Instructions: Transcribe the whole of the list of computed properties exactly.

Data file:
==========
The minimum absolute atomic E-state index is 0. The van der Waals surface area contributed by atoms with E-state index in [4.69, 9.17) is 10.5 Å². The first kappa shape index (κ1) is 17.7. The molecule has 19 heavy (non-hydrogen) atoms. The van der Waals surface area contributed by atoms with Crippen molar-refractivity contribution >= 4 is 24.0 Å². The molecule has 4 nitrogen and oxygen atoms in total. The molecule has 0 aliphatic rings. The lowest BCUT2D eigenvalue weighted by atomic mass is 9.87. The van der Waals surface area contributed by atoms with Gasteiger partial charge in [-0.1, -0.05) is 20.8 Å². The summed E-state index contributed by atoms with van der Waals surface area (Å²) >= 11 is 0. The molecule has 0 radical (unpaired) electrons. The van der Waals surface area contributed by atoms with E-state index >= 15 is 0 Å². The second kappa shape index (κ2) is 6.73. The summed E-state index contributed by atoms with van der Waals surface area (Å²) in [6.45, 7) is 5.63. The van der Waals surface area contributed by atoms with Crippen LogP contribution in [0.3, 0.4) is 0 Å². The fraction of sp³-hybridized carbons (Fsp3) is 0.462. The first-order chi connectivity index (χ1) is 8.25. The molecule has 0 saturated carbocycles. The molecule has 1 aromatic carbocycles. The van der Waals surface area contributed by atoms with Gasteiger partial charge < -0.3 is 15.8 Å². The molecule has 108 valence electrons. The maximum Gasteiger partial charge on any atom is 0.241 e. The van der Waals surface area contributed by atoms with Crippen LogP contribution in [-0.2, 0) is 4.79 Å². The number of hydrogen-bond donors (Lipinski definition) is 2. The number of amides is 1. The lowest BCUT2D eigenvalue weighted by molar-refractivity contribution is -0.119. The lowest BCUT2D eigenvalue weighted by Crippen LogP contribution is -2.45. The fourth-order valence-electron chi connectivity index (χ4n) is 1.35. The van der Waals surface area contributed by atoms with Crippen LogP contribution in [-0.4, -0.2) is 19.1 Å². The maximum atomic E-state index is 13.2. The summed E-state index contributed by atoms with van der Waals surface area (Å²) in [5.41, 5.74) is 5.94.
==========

The minimum absolute atomic E-state index is 0. The van der Waals surface area contributed by atoms with E-state index in [4.69, 9.17) is 10.5 Å². The first kappa shape index (κ1) is 17.7. The molecule has 19 heavy (non-hydrogen) atoms. The van der Waals surface area contributed by atoms with Crippen molar-refractivity contribution >= 4 is 24.0 Å². The molecule has 4 nitrogen and oxygen atoms in total. The molecule has 0 aliphatic rings. The lowest BCUT2D eigenvalue weighted by atomic mass is 9.87. The van der Waals surface area contributed by atoms with Gasteiger partial charge in [-0.1, -0.05) is 20.8 Å². The summed E-state index contributed by atoms with van der Waals surface area (Å²) >= 11 is 0. The molecule has 0 radical (unpaired) electrons. The van der Waals surface area contributed by atoms with E-state index >= 15 is 0 Å². The second kappa shape index (κ2) is 6.73. The summed E-state index contributed by atoms with van der Waals surface area (Å²) in [6.45, 7) is 5.63. The van der Waals surface area contributed by atoms with Crippen LogP contribution in [0.3, 0.4) is 0 Å². The fraction of sp³-hybridized carbons (Fsp3) is 0.462. The first-order chi connectivity index (χ1) is 8.25. The molecule has 0 saturated carbocycles. The molecule has 1 aromatic carbocycles. The van der Waals surface area contributed by atoms with Gasteiger partial charge < -0.3 is 15.8 Å². The molecule has 108 valence electrons. The maximum Gasteiger partial charge on any atom is 0.241 e. The van der Waals surface area contributed by atoms with Crippen LogP contribution in [-0.2, 0) is 4.79 Å². The number of hydrogen-bond donors (Lipinski definition) is 2. The number of amides is 1. The lowest BCUT2D eigenvalue weighted by molar-refractivity contribution is -0.119. The lowest BCUT2D eigenvalue weighted by Crippen LogP contribution is -2.45. The fourth-order valence-electron chi connectivity index (χ4n) is 1.35. The van der Waals surface area contributed by atoms with Crippen LogP contribution in [-0.4, -0.2) is 19.1 Å². The maximum atomic E-state index is 13.2. The summed E-state index contributed by atoms with van der Waals surface area (Å²) in [5.41, 5.74) is 5.94.